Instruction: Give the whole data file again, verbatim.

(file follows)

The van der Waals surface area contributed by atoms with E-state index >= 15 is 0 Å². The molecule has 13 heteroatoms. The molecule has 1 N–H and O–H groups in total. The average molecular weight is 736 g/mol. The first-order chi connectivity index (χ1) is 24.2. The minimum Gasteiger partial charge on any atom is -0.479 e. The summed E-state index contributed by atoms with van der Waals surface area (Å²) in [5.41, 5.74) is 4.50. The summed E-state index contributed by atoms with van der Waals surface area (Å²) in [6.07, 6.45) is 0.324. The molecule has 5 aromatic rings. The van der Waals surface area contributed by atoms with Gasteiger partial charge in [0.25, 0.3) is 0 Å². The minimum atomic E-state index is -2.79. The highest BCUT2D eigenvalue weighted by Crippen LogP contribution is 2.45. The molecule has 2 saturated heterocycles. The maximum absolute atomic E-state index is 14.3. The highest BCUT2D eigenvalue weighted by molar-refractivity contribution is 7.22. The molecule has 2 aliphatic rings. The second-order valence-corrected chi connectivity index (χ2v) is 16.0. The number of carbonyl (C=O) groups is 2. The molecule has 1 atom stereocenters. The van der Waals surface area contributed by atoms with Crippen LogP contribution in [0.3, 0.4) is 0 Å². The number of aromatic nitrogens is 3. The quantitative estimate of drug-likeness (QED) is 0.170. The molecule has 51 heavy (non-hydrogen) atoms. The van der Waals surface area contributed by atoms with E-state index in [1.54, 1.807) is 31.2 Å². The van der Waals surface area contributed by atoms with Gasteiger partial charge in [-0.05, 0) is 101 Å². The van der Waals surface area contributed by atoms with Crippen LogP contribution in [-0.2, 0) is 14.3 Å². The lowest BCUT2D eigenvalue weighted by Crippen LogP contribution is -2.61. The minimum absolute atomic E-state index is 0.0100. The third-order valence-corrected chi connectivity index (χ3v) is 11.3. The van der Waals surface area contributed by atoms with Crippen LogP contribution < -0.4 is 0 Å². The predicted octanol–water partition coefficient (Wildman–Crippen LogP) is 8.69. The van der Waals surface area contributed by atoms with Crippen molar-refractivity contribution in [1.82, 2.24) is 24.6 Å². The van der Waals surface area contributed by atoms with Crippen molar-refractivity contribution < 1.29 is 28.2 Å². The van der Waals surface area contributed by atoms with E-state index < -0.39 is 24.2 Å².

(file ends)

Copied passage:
The van der Waals surface area contributed by atoms with E-state index >= 15 is 0 Å². The molecule has 13 heteroatoms. The molecule has 1 N–H and O–H groups in total. The average molecular weight is 736 g/mol. The first-order chi connectivity index (χ1) is 24.2. The minimum Gasteiger partial charge on any atom is -0.479 e. The summed E-state index contributed by atoms with van der Waals surface area (Å²) in [5.41, 5.74) is 4.50. The summed E-state index contributed by atoms with van der Waals surface area (Å²) in [6.07, 6.45) is 0.324. The molecule has 5 aromatic rings. The van der Waals surface area contributed by atoms with Gasteiger partial charge in [0.25, 0.3) is 0 Å². The minimum atomic E-state index is -2.79. The highest BCUT2D eigenvalue weighted by Crippen LogP contribution is 2.45. The molecule has 2 saturated heterocycles. The maximum absolute atomic E-state index is 14.3. The highest BCUT2D eigenvalue weighted by molar-refractivity contribution is 7.22. The molecule has 2 aliphatic rings. The second-order valence-corrected chi connectivity index (χ2v) is 16.0. The number of carbonyl (C=O) groups is 2. The molecule has 1 atom stereocenters. The van der Waals surface area contributed by atoms with Crippen LogP contribution in [0.3, 0.4) is 0 Å². The number of aromatic nitrogens is 3. The quantitative estimate of drug-likeness (QED) is 0.170. The molecule has 51 heavy (non-hydrogen) atoms. The van der Waals surface area contributed by atoms with E-state index in [1.54, 1.807) is 31.2 Å². The van der Waals surface area contributed by atoms with Gasteiger partial charge in [-0.05, 0) is 101 Å². The van der Waals surface area contributed by atoms with Crippen LogP contribution in [-0.2, 0) is 14.3 Å². The lowest BCUT2D eigenvalue weighted by Crippen LogP contribution is -2.61. The minimum absolute atomic E-state index is 0.0100. The third-order valence-corrected chi connectivity index (χ3v) is 11.3. The van der Waals surface area contributed by atoms with Crippen LogP contribution < -0.4 is 0 Å². The predicted octanol–water partition coefficient (Wildman–Crippen LogP) is 8.69. The van der Waals surface area contributed by atoms with Crippen molar-refractivity contribution in [1.82, 2.24) is 24.6 Å². The van der Waals surface area contributed by atoms with Crippen molar-refractivity contribution < 1.29 is 28.2 Å². The van der Waals surface area contributed by atoms with E-state index < -0.39 is 24.2 Å².